Dealing With Negative Parents In The Stands
Last month, a Responsible Sports Parent wrote to our panel of experts to ask: “My youngest is a first year U8 softball player. Many of her friends play on her team and that is why she plays. My problem is that the mother of one of her good friends often sits next to me during practices and games and is really negative all the time. She is either criticizing the coaching or expressing frustration with the performance of the kids, particularly her own daughter.
How do I help a parent who puts way too much pressure on her very young daughter to perform? If I can't help her lighten up, how do I deal with the anxiety she is creating for me?”
Michelle, a concerned parent.
We asked two of our experts to weigh in. Nancy Teehee, Former ASA 18-U GOLD Coach for Oklahoma Jitterbugs and Oklahoma State Pitcher, commented:
“I suggest that you ask to speak with the coach and explain to the coaches that this one person is disrupting your entire team. You may want to tell the coach that your daughter is the first one to know when she has made a mistake, and that she has mentioned that she feels like she is starting to play “careful” instead of “aggressive” whenever this parent takes it upon herself to publically correct her and humiliate her in front of everyone. The last thing a coach wants is for his/her team to start playing careful and for him/her to lose control of their team because of a mom sitting in the stands and yelling at their team.
Also, tell the coach and the coaching staff that they have done a great job working out with the girls and it does nothing but tear down all of their hard work in just a few minutes by being negative; what they have spent hours teaching and focusing on the positive work habits and teaching of skills in practices.”
And Tina Syer, Chief Impact Officer from Positive Coaching Alliance answered:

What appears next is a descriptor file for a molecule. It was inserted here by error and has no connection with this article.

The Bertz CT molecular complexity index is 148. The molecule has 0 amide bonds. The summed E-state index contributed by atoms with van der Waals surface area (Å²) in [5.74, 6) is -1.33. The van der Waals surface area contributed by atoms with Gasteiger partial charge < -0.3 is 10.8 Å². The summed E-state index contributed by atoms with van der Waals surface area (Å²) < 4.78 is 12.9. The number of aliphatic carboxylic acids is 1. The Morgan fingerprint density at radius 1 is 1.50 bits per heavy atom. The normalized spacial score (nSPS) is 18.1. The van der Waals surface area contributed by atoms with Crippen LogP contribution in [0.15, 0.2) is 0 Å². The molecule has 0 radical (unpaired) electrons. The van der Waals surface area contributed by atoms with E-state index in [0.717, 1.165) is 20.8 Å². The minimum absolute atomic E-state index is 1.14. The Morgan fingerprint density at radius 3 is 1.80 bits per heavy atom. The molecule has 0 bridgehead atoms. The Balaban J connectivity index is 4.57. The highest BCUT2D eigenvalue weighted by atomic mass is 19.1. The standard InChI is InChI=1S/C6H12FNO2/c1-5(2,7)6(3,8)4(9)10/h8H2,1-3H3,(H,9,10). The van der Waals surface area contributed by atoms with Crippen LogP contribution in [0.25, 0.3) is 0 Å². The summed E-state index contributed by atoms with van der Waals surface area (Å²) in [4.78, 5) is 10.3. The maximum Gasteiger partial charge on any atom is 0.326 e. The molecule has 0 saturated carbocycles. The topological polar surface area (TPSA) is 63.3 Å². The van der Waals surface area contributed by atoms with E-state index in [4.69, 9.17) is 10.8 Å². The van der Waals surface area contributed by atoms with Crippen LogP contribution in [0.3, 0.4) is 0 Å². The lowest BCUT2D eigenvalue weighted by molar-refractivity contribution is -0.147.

“I have a feeling many other parents find themselves in similar situations, so hopefully I can provide a few ideas that might help.
We know that 70% of kids drop out of organized youth sports by the age of 13. When they are asked why they quit, the number one answer is that it was not fun anymore. I find that sharing this statistic with people can be eye opening. If the mom sitting next to you wants her daughter to keep playing softball, she needs to ease up on the pressure. At the U8 age, the main goal for coaches and parents should be making the sport so much fun that players want to come back next season.
One way to do this is sticking to the 5:1 “Magic Ratio” of positive to negative comments. To create a positive environment that is conducive to learning and fun, athletes need to hear five pieces of positive, affirming feedback for every correction/criticism. Multiple research studies across disciplines echo this same ratio. Maybe you can share this ratio as something you aspire to with the mom sitting next to you?
Finally, if this mom does not seem to want to change, I think it might be best for you to remove yourself from the situation. Are there other parents you can sit next to that are more positive?
I'm not sure this last idea is really practical, but if she asks you why you moved, I'd be tempted to say something like: “I want to enjoy these practices and games, and I was finding that hard to do with your consistently negative commentary.” I can see her being taken aback by this, but it might be enough to get through to her, and I am sure her daughter would thank you!”